European stocks sank at the open on Wednesday as weaker-than-expected earnings from ASM International, the Dutch chip tool manufacturer, reawakened investors fears of a coming economic slowdown.
Europe’s region-wide Stoxx 600 and France’s CAC index both fell more than 1.1 per cent in the first hour of trade.
ASMI dropped 11.8 per cent in Amsterdam after it warned demand had weakened in the first quarter and would stay depressed for the remainder of the year. Sales in the second half were expected to drop 10 per cent or more compared with the first six months of 2023, it added.
The falls overshadowed strong corporate earnings from US technology duo Microsoft and Google parent Alphabet, whose shares rose 8.4 per cent and 1.6 per cent in after-hours trading in the US.
Contracts tracking Wall Street’s benchmark S&P 500 and those tracking the tech-heavy Nasdaq 100 rose 0.4 per cent and 1.2 per cent ahead of the New York open.
Those moves came after the S&P 500 on Tuesday endured its worst day since late March as shares in First Republic fell 49 per cent following the California-based lender’s announcement that customers withdrew $100bn of deposits during March’s banking panic.
Tuesday was an “old-school risk-off” session, said Charlie McElligott, a strategist at Nomura, with Treasuries rallying sharply, equities and commodities including gold, crude oil and copper lower, credit wider and the dollar “ripping higher to the pain of anti-dollar trades everywhere”.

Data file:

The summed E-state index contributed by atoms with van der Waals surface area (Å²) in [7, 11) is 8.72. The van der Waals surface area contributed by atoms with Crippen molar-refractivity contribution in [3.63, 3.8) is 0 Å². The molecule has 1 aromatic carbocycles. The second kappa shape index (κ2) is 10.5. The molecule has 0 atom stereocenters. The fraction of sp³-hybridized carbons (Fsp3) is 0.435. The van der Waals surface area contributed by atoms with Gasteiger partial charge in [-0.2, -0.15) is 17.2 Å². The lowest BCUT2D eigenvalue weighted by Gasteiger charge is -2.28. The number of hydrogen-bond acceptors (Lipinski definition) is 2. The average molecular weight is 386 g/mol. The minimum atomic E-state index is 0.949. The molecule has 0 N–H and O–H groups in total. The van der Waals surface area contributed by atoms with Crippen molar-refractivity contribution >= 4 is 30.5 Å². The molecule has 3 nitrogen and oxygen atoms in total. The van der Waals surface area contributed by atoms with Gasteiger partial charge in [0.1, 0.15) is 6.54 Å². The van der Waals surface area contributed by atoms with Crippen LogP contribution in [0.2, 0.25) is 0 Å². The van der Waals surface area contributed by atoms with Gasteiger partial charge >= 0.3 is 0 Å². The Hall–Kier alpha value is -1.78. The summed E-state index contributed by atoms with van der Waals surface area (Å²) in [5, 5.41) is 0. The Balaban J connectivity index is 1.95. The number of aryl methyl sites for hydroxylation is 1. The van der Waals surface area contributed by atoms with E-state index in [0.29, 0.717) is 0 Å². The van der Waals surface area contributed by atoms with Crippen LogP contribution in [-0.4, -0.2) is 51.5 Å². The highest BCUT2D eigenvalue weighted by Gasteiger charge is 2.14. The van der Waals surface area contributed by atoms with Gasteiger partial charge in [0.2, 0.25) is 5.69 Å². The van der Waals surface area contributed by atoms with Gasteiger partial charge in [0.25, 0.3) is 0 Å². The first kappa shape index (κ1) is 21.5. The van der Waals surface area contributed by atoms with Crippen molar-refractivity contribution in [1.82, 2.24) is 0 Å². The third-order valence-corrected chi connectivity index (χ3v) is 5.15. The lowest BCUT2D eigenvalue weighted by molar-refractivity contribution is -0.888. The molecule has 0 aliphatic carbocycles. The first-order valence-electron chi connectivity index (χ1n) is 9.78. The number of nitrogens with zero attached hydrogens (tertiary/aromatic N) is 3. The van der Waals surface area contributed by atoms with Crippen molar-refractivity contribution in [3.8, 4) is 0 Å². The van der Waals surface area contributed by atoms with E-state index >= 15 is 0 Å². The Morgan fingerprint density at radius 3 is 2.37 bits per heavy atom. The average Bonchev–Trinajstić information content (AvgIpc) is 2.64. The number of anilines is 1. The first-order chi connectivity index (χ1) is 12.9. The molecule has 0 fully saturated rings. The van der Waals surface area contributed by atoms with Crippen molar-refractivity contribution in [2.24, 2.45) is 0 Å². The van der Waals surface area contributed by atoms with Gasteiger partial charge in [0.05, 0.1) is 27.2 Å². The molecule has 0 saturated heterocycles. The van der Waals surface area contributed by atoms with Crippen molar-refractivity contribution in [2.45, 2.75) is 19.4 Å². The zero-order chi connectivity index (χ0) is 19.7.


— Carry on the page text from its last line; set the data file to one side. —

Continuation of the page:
First Republic said on Monday it would cut as much a quarter of its workforce in the next two months in order to reduce costs, though some now expect First Republic will have to be sold in full or part.
The lender’s results confirmed its “zombie bank status” and underscore the extent of US regional banks’ “profitability crisis”, McElligott added.
US government bonds steadied, with the yield on interest rate sensitive two-year Treasuries up 0.01 percentage points to 3.91 per cent. Yields move inversely to prices. The US dollar index weakened 0.4 per cent against a basket of six other currencies, eating into some of greenback’s gains in the previous session.
Asian stock were mixed. China’s CSI index fell 0.1 per cent, continuing a sharp slide that began early last week, while Hong Kong’s Hang Seng index rose 0.9 per cent, partially reversing a more than 5 per cent decline over the same period.